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Player referral not Video referral:

ICC draws a red herring

The 'Daily News' deserves to be commended for backing the claims of a Sri Lankan for recognition from the ICC in respect to his brainchild i.e. the player referral mechanism which underpins the Umpire Decision Referral System (UDRS).

I have been following the debate on the pros and cons of the merits of UDRS as enunciated by various parties within and outside Sri Lanka, associated with the game of cricket, including the latest correspondence between Senaka Weeraratna, Attorney-at Law, and David Becker, Head of Legal, International Cricket Council (ICC) (Daily News March 26, 2011).

I would like to make the following observations having read the published writings of Mr. Weeraratna over a period of time, on the subject of Allowing Appeals to the Third Umpire:

1) David Becker appears to be drawing a red herring in his letter dated May 9, 2010 by saying that the idea of using a video referral system for decisions in sport goes back well beyond 1997, as is evidenced from Simon Gardiner's article in Sport and the Law Journal "Video Adjudication in Sport" [1999] 7(1) SATLJ 26.

This statement of Becker has caused a lot of confusion in the minds of readers of the 'Daily News' by giving the impression that Weeraratna was claiming credit for an innovation i.e. video referral, that was pre-existing prior to his publications on this subject in the form of letters and articles to newspapers beginning in March 1997.

Nowhere in Weeraratna's correspondence was there ever a mention of claiming credit for video referral. His unique contribution to the resolution of on field umpire errors is the innovation of the concept of player referral. It is important to distinguish player referral from video referral. The latter i.e. slow motion video replay technology, was available to the third umpire who upon a request of an on - field umpire provides a clarification of an incident in the game usually in respect to appeals for run outs and stumping by the wicket keeper.

Player referral mechanism is an entirely different proposition. Under this concept a player of either side is empowered to appeal directly to the third umpire against the decision of an on field umpire. It removes the finality of a decision made by an on field umpire in upholding or dismissing an appeal. This is a revolutionary change. It goes against a cardinal tenet of cricket tradition namely that the umpire's word is final. Nevertheless it has brought integrity and justice to the game in place of an over exaggerated , flawed and abused method of adjudication.

2) Weeraratna's conception of player referral originally publicized through leading newspapers in the world and international cricket Journals since March 1997, has been adopted by the ICC in October 2009 without any acknowledgment to Weeraratna or his copyright. It has led to a 7% increase in the accuracy of umpire

decision making i. e. from 91% to 98% according to ICC sources. It has served the best interests of cricket given the plaudits coming from all sectors for the UDRS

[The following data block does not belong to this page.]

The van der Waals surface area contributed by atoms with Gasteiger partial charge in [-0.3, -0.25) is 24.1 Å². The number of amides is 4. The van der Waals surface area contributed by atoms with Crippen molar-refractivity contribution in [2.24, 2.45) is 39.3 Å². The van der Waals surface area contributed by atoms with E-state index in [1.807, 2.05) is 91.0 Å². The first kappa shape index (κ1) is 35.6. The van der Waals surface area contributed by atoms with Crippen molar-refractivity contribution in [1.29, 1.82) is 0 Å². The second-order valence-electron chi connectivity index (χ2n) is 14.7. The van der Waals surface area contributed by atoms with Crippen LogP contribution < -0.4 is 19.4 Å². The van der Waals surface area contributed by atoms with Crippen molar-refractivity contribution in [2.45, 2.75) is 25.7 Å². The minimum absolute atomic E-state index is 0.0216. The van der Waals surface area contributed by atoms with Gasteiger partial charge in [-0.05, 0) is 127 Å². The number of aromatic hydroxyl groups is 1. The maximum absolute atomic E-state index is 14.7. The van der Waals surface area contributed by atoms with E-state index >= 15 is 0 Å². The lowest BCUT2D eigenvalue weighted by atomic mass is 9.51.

3) Becker does not mention the point of time that the ICC Cricket Committee first developed the idea of the review system for ICC. In an article published on a BBC Website entitled 'U.D.R.S: A History' (http://www.bbc.co.uk/dna/606/A62002153) the date that the ICC formulated what they call as their concept is generally taken as 2006, nine years after Weeraratna had first published his letters on this subject. The BBC Webpage U D R S: A History' sets out the chronology of evolution of the UDRS concept. It supports impliedly Weeraratna's position that he was ahead in time before the ICC 'formulated' the UDRS.

4) When we consider this time factor and the Umpire Decision Review System as being currently adopted and used by ICC, it becomes clear that the same had been developed by substantially taking from Weeraratna's concept i.e. his expression of the idea that the decisions made by an on field umpire shall be subjected to a process of reviewing upon a player referral.

5) Further Weeraratna's idea of restricting the number of appeals per inning against the decisions of an on field umpire has also been adopted by the ICC except that the number of such appeals has been reduced by the ICC from five to two appeals per inning.

The silence of the international media on the question of authorship of the UDRS is deafening. Two Englishmen Frank Duckworth and Tony Lewis have been given credit as authors of the Duckworth -Lewis rule applicable to rain affected one-day matches. It is difficult to understand the rationale for the ICC unwillingness to give credit to Senaka Weeraratna. ICC must recognize talent wherever it is found. Sri Lanka has shown that it is a world class cricket playing nation in the

on-going world cup one day cricket tournament. ICC reluctance to recognize a Sri Lankan's intellectual contribution to cricket is just not cricket.

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